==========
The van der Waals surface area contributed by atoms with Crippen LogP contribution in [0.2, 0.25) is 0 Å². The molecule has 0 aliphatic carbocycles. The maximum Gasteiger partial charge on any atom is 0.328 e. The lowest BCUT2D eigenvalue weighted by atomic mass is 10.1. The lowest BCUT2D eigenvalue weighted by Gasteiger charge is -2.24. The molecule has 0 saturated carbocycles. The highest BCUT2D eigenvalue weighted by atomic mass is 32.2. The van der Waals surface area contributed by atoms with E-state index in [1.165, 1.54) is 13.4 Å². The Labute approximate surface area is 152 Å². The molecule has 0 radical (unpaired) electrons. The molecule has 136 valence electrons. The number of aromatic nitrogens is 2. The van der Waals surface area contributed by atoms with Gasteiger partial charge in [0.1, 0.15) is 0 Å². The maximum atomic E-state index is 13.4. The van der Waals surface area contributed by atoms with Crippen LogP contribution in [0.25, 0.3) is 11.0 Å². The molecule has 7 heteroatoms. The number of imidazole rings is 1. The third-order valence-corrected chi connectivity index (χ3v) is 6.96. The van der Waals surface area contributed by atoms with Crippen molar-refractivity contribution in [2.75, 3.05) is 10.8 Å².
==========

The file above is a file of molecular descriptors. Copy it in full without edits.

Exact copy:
The van der Waals surface area contributed by atoms with Crippen LogP contribution in [0.2, 0.25) is 0 Å². The molecule has 0 aliphatic carbocycles. The maximum Gasteiger partial charge on any atom is 0.328 e. The lowest BCUT2D eigenvalue weighted by atomic mass is 10.1. The lowest BCUT2D eigenvalue weighted by Gasteiger charge is -2.24. The molecule has 0 saturated carbocycles. The highest BCUT2D eigenvalue weighted by atomic mass is 32.2. The van der Waals surface area contributed by atoms with E-state index in [1.165, 1.54) is 13.4 Å². The Labute approximate surface area is 152 Å². The molecule has 0 radical (unpaired) electrons. The molecule has 136 valence electrons. The number of aromatic nitrogens is 2. The van der Waals surface area contributed by atoms with Gasteiger partial charge in [0.1, 0.15) is 0 Å². The maximum atomic E-state index is 13.4. The van der Waals surface area contributed by atoms with Crippen LogP contribution in [0.25, 0.3) is 11.0 Å². The molecule has 7 heteroatoms. The number of imidazole rings is 1. The third-order valence-corrected chi connectivity index (χ3v) is 6.96. The van der Waals surface area contributed by atoms with Crippen molar-refractivity contribution in [2.75, 3.05) is 10.8 Å².